Share this story...
dog tags
Latest News

Everson man finds veteran’s dog tags in estate sale

Blank dog tags hang as a memorial to veterans at Old North Church in Boston. (AP Photo/Steven Senne)

When California resident Dennis Luby got out of the Army in 1980 after eight years of service, he packed away his dog tags and moved forward, not looking back at the past.

“I stashed all this stuff away and totally forgot about it,” he told KIRO Radio’s Dori Monson about his Army memorabilia. “I went on with my life.”

In those days, feelings against the recent Vietnam War were so strong that active duty service members and veterans often did not receive respect or appreciation for their enormous sacrifices and hardships; on the contrary, war protesters sometimes mistreated them.

RELATED: World War II vet recalls 50 air missions over Europe 

The vitriol hurt Luby, who did not personally go to Vietnam but lost many friends there.

“I made it back home, and I think about the people who didn’t,” he said. “I think about high school friends who I went to school with, and nobody even knows the names of those guys. They died for their country.”

During his time as a nurse in the Army, Luby was stationed around the country, including Texas, Washington, D.C., Denver, and Joint Base Lewis-McChord in Washington.

But despite his years of service, Luby never thought about being thanked for what he had given to his country … that is, until a trip with Norwegian Cruise Line in 2012.

“The cruise director stood up the the audience and he said he wanted veterans to stand up, and we stood up,” Luby described, choked up. “And he said thank you to the veterans. And it affects me every time now. I didn’t know it bothered me at the time, but every time I hear that — I hear it more and more, and I like it.”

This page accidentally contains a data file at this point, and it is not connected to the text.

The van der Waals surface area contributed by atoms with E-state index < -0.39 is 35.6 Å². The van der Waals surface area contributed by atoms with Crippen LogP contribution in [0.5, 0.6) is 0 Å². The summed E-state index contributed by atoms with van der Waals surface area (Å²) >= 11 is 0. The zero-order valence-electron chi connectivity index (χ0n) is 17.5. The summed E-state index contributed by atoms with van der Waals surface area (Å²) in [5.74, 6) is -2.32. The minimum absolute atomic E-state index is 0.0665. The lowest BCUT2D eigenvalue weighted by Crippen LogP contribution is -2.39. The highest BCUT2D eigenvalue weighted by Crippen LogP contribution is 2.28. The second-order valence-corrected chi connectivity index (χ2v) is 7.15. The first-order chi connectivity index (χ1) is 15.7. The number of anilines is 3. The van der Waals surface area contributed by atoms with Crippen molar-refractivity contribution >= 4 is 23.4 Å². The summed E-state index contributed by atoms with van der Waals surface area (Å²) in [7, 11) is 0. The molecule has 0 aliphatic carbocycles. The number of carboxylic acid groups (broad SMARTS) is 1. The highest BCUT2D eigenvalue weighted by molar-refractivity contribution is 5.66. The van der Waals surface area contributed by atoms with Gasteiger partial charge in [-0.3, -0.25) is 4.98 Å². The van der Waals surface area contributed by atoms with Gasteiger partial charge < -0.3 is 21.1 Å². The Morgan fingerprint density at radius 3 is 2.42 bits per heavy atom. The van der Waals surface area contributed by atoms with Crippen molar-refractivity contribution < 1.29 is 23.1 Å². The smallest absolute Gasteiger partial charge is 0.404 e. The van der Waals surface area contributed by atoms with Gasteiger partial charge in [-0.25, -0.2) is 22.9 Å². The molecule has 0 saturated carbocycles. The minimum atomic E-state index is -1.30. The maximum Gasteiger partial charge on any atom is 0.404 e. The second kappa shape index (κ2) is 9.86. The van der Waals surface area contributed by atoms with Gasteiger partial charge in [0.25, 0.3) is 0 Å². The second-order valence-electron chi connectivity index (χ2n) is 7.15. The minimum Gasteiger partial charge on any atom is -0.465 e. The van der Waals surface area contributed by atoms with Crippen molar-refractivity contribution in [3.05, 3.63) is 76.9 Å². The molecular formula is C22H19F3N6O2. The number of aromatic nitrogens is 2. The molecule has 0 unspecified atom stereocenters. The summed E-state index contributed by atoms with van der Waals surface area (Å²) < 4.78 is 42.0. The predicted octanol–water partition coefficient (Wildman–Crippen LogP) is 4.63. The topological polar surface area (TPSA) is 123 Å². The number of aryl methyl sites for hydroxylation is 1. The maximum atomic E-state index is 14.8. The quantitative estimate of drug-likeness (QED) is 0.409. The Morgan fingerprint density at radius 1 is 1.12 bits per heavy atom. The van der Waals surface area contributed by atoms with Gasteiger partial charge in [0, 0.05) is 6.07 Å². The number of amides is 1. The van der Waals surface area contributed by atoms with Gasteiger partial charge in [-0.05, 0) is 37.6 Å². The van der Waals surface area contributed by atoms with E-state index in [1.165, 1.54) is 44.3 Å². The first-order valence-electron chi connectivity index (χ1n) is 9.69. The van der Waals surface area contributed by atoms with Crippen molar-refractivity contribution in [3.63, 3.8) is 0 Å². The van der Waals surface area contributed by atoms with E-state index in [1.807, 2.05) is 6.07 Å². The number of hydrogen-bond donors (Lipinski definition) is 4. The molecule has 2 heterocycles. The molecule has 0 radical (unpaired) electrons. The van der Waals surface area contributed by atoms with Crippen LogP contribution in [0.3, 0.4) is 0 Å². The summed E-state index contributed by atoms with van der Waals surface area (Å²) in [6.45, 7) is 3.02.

And recently, Luby got an even bigger show of gratitude for his time in the Army.

Originally reported on KOMO 4, Everson resident Jerami Tom bought an old Army bag at an estate sale because it reminded him of a bag his veteran father had given him as a child. When Tom looked inside however, he found dog tags and military ID — belonging to a certain Dennis Luby.

With the help of the Bellingham Herald, Tom found Luby online and got in touch with him.

“For somebody to reach out like that to find me, I’m very impressed,” Luby said. “I want to thank [Tom] and the Bellingham Herald and everybody who put this together … I’m overwhelmed and very pleased.”

Luby plans to visit Washington next month to meet Tom, and to retrieve the dog tags and ID. He plans to let Tom keep the bag to remember his father by.

For Luby, this experience is about something bigger than having his personal mementos returned. After decades of feeling like his Army days were something he needed to hide away, it is a sign that his service is recognized and valued by people he has never even met.

“I appreciate Jerami reaching out and letting the veterans know there are those kind of people [who appreciate us] still there,” Luby said.

Most Popular